Uncle 2012 said...

Yeah, but the music was always too loud. One could hardly woo anyone with tender verse.

Still them's was the daze.

Anonymous said...

I never remember any music at Haymarket. And anyway, Haymarket was no fucking place for "tender verse"! It was a nod and a wink and off you went. Come to think of it, it was the same out on the deuce too.
Benderson actually came late into this scene which was centered in other bars (and on streets) in different areas of Manhattan, during the 60s and 70s and those were far more interesting. Haymarket was the the beginning of the end. The fucking Linos of the world took over and its been a funeral parlor ever since.

Anonymous said...

I''m sorry to say Ive only been to New York City once. That was in aoutn1971, and some of us in the church we attended had formed whatbwe euphemistically called a "Gospel Quartet" to sing the Good News to the masses.

Anyway, we had our first and only southern "tour" and our first gig was somewhere in central Jersey. We decided to stop in the Big Apple on the way down to see if everything they said aboutnit was true.

After spending a week on the Goerge Washington Bridge one Saturday morning, rthe road excreted our station wagon and we ended up somewhere in the Times Square area. I remember all the porno theater marquees. I wasn't the little St. Chip I had painted myself out to be, and those marquees were SOOOO interesting!! Of course I couldn't tell a soul. I was in deep psychic disguise.

We decided to stop for lunch, and parked near a news kiosk, where there were papers with names like "Screw." Heady stuff vor an innocent abroad.

We ate a cheap, and not very good, meal at an automat, got in the car and hit the Verrazano as fast as we could. No stopping for souveneirs, the girls in our group looked downright panicky.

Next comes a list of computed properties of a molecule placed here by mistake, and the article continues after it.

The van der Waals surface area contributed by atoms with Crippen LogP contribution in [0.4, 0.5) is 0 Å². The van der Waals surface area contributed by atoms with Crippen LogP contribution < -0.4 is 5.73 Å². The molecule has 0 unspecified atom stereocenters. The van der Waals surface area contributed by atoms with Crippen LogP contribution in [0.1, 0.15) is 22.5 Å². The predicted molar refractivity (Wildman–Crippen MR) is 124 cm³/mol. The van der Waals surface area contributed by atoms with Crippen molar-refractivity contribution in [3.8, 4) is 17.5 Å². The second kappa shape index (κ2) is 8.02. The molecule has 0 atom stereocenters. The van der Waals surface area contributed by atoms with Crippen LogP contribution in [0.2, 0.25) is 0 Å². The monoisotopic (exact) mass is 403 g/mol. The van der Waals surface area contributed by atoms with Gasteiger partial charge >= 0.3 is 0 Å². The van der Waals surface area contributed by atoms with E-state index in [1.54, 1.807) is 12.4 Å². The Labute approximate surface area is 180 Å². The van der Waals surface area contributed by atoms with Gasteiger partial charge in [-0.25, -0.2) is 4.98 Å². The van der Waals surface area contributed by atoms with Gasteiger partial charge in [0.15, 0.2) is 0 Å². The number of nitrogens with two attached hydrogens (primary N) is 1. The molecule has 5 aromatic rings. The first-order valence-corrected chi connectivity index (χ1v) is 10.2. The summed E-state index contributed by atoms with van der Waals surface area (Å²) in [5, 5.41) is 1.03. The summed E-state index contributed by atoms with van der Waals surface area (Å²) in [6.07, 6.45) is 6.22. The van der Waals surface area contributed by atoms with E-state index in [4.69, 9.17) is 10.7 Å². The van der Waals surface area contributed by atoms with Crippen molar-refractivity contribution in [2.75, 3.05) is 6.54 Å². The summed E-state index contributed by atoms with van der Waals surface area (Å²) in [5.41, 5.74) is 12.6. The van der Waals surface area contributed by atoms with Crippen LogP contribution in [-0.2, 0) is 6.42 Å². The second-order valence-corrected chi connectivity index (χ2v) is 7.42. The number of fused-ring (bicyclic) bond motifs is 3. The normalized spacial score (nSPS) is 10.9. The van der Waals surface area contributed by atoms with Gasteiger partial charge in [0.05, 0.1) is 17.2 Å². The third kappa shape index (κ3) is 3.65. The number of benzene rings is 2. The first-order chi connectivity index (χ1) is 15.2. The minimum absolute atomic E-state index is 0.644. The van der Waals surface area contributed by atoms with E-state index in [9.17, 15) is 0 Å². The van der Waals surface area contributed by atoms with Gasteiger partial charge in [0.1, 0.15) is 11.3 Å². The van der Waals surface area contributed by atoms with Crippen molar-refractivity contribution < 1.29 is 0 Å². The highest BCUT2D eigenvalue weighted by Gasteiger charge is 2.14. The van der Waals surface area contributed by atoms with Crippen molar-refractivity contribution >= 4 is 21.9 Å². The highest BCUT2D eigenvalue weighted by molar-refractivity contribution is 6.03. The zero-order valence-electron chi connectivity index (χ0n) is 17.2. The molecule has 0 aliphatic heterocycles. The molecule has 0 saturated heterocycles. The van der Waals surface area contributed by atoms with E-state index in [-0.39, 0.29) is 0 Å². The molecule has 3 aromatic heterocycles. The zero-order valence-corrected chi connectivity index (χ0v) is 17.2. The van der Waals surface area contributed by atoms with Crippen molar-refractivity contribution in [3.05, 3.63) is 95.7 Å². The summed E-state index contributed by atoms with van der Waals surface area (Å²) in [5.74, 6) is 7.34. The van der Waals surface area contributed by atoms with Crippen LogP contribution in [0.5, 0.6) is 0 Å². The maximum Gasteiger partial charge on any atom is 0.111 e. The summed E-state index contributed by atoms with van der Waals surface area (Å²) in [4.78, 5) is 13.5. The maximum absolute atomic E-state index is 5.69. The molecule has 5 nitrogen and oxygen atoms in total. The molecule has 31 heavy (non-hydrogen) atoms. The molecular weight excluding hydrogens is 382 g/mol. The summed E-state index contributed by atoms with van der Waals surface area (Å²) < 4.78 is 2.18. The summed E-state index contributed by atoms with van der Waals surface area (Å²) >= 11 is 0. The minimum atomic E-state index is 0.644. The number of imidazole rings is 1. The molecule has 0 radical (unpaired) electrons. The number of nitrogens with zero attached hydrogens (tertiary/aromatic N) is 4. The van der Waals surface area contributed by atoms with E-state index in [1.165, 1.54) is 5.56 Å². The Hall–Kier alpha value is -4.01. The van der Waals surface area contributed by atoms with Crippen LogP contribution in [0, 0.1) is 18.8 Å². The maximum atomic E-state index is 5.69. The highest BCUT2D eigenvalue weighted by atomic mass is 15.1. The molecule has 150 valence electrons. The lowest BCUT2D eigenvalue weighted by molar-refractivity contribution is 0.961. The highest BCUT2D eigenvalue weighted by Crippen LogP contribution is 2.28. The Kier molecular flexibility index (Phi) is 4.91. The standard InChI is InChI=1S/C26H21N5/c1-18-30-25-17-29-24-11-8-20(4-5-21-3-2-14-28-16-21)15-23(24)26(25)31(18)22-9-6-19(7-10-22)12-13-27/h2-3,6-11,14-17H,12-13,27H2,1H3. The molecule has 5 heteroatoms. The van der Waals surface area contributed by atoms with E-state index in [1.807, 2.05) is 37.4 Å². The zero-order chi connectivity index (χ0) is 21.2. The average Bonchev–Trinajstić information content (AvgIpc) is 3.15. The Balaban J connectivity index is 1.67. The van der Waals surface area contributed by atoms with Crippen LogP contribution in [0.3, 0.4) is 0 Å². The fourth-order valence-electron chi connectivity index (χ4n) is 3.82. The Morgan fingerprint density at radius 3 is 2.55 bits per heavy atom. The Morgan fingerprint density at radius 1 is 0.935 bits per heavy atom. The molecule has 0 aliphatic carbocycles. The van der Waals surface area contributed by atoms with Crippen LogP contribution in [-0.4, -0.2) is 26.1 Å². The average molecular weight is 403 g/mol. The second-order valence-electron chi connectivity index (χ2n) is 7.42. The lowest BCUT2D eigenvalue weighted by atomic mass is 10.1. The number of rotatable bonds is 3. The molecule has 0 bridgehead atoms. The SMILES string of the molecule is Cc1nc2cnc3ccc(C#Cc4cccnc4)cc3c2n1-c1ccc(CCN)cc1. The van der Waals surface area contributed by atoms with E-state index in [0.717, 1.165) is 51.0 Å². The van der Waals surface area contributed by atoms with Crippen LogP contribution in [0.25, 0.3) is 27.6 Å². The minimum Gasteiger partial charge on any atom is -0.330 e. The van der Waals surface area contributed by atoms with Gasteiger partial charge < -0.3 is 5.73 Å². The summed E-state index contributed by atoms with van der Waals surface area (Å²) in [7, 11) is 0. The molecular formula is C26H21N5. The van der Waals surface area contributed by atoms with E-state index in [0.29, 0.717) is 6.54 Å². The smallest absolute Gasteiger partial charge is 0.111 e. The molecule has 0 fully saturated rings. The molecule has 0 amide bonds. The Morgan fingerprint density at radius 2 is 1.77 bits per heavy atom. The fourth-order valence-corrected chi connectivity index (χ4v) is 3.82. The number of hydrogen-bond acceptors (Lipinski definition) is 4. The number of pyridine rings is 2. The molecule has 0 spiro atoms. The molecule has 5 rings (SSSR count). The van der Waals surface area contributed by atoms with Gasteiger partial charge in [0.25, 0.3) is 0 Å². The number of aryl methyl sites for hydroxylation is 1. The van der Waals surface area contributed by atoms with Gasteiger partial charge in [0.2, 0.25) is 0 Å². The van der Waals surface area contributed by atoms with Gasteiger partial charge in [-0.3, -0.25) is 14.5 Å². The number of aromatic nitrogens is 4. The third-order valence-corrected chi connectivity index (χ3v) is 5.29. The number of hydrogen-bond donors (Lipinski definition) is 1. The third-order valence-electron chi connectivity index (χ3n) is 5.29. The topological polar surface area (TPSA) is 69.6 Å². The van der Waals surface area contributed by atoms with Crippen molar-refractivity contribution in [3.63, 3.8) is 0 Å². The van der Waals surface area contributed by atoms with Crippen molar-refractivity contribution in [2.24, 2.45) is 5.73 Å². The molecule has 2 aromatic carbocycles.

That image of New York continues to live with me, and there are tkmes I wish I could have just let myself go and have a good wallow.

Anyone wanting a good novel of the period, about a Puerto Rican street hustler, should llok for Saul's Book by Paul D. Rogers. Long out of print, you'll need to check used bookstores or Amazon. Rogers wrote about tyhe city he knew and was eventually murdered, it was suspected. by one of the hustlers he beffriended. Its an excellent read.

I enclose to links to photos of old New York...one from 1941, the other from the early '60's...

http://citynoise.org/article/10506

http://citynoise.org/article/10507

These are from the Charles W. Cushman collection...

Mr. Chips

Uncle 2012 said...

One point, about the noise, I wasn't talking about the Haymarket.

I never actually went there,...that I can remember.

I remember the bar scene in the West Village of the early to mid 70's. After that I stopped going. That world 'was' loud, and crappy.

Expensive too.

In my youth I mostly hung out with my young Queer pals. That's how I got into the radical Queer art, and publishing realms.

I was a romantic, and the bars while good for what they were there for didn't work well for me.

Still the bars hold some funny, horny and happy memories here, and there as in all adventures in life.

poetreader said...